Can we afford to go back to the 1960s when it was just an abandoned prop plane prairie where the only thing on its runways were Estes rockets fired by little kids (including myself back then)?
(Ray Hanania is an award winning columnist. You may reach him at http://www.TheMediaOasis.com and follow him on Twitter at http://www.twitter.com/RayHanania.)
This post has already been read 146 times!
Hanania loves to write about American Arabs in politics, and focuses on Arab life in America.
Currently, he writes weekly columns on Middle East and American Arab issues for the Arab News in Saudi Arabia at www.ArabNews.com. He writes on American politics for the Des Plaines Valley News, Southwest News-Herald, The Regional News newspaper and the Reporter Newspapers. He also writes for the online websites TheArabDailyNews.com and NewsAmericaNetwork.com (Illinois News Network at IllinoisNewsNetwork.com).
Palestinian, American Arab and Christian, Hanania’s parents originate from Jerusalem and Bethlehem. Hanania began in journalism as an activist publishing Chicago’s first English-language American Arab Newspaper “The Middle Eastern Voice” from 1975 through 1977. In 1976, he was hired by the Chicago community newspaper The Southtown Economist (Daily Southtown) and in 1985 was hired by the Chicago Sun-Times and covered Chicago City Hall for both. In 1993, he launched the “The Villager” Newspapers which covered 12 Southwest Chicagoland suburban regions. In 2004, he published “The National Arab American Times” monthly newspaper which was distributed through 12,500 Middle East ethnic food stores in 48 American States.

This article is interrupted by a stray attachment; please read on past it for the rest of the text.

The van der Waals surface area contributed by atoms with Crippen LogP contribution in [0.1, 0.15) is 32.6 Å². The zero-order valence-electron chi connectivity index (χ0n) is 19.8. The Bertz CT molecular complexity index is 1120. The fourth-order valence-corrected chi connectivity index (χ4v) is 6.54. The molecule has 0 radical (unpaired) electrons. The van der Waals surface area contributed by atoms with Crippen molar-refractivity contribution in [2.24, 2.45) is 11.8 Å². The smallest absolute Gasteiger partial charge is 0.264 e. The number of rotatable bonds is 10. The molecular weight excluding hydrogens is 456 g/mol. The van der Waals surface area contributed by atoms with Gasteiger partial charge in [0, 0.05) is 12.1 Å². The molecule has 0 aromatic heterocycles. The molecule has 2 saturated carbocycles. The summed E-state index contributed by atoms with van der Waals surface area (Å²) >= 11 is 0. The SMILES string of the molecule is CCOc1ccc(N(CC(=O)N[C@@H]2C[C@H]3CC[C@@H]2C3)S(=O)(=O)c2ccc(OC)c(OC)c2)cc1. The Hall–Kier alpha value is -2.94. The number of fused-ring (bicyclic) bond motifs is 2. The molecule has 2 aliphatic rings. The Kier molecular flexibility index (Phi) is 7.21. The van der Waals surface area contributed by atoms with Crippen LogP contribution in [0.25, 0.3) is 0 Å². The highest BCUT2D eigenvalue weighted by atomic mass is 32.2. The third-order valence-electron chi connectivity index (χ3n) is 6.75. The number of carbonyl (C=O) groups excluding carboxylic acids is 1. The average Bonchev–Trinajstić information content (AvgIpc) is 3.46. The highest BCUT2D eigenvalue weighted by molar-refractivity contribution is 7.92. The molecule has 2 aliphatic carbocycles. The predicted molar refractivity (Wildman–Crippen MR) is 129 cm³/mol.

Hanania is the recipient of four (4) Chicago Headline Club “Peter Lisagor Awards” for Column writing. In November 2006, he was named “Best Ethnic American Columnist” by the New American Media;In 2009, he received the prestigious Sigma Delta Chi Award for Writing from the Society of Professional Journalists. He is the recipient of the MT Mehdi Courage in Journalism Award. Hanania has also received two (2) Chicago Stick-o-Type awards from the Chicago Newspaper Guild, and in 1990 was nominated by the Chicago Sun-Times for a Pulitzer Prize for his four-part series on the Palestinian Intifada.
Hanania’s writings have been published in newspapers around the world. Formerly syndicated by Creators Syndicate, Hanania also has written news, features and Opinion Columns for Al Jazeera English, the Jerusalem Post, YNetNews.com, Arab News, Saudi Gazette, Newsday in New York, the Orlando Sentinel, the Houston Chronicle, The Daily Star, the News of the World, the Daily Yomimuri in Tokyo, Chicago Magazine, the Arlington Heights Daily Herald, and Aramco Magazine. His political columns are published in the Southwest News-Herald and Des Plaines Valley News, Regional News and Palos Reporter newspapers in Chicagoland. Hanania is the President/CEO of Urban Strategies Group media and public affairs consulting which has clients in Illinois, Florida, Michigan and Washington D.C.
Hanania is Palestinian Christian from prominent Bethlehem and Jerusalem families. His wife and son are Jewish and he performs standup comedy lampooning Arab-Jewish relations, advocating for peace based on non-violence, mutual recognition and Two-States.
His Facebook Page is Facebook.com/rghanania
Email him at: RGHanania@gmail.com